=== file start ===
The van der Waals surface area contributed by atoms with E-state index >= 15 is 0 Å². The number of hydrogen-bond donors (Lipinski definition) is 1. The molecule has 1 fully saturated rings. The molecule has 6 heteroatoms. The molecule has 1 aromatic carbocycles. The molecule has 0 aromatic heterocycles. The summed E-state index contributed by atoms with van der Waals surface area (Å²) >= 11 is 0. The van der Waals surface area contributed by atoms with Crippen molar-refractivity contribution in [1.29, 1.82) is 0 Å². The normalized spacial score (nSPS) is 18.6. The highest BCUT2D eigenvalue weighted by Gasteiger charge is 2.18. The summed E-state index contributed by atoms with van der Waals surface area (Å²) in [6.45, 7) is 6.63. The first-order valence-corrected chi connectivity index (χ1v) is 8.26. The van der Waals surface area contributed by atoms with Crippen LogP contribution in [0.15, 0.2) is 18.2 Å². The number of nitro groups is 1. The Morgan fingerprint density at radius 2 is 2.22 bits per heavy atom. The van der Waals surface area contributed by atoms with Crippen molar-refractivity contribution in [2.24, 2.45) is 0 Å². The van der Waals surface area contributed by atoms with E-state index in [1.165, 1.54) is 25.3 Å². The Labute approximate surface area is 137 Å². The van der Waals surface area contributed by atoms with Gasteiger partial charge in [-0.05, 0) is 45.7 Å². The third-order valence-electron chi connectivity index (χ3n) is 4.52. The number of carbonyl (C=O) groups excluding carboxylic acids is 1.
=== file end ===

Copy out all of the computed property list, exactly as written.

The van der Waals surface area contributed by atoms with E-state index >= 15 is 0 Å². The number of hydrogen-bond donors (Lipinski definition) is 1. The molecule has 1 fully saturated rings. The molecule has 6 heteroatoms. The molecule has 1 aromatic carbocycles. The molecule has 0 aromatic heterocycles. The summed E-state index contributed by atoms with van der Waals surface area (Å²) >= 11 is 0. The van der Waals surface area contributed by atoms with Crippen molar-refractivity contribution in [1.29, 1.82) is 0 Å². The normalized spacial score (nSPS) is 18.6. The highest BCUT2D eigenvalue weighted by Gasteiger charge is 2.18. The summed E-state index contributed by atoms with van der Waals surface area (Å²) in [6.45, 7) is 6.63. The first-order valence-corrected chi connectivity index (χ1v) is 8.26. The van der Waals surface area contributed by atoms with Crippen LogP contribution in [0.15, 0.2) is 18.2 Å². The number of nitro groups is 1. The Morgan fingerprint density at radius 2 is 2.22 bits per heavy atom. The van der Waals surface area contributed by atoms with Crippen molar-refractivity contribution in [2.24, 2.45) is 0 Å². The van der Waals surface area contributed by atoms with E-state index in [1.165, 1.54) is 25.3 Å². The Labute approximate surface area is 137 Å². The van der Waals surface area contributed by atoms with Gasteiger partial charge in [-0.05, 0) is 45.7 Å². The third-order valence-electron chi connectivity index (χ3n) is 4.52. The number of carbonyl (C=O) groups excluding carboxylic acids is 1.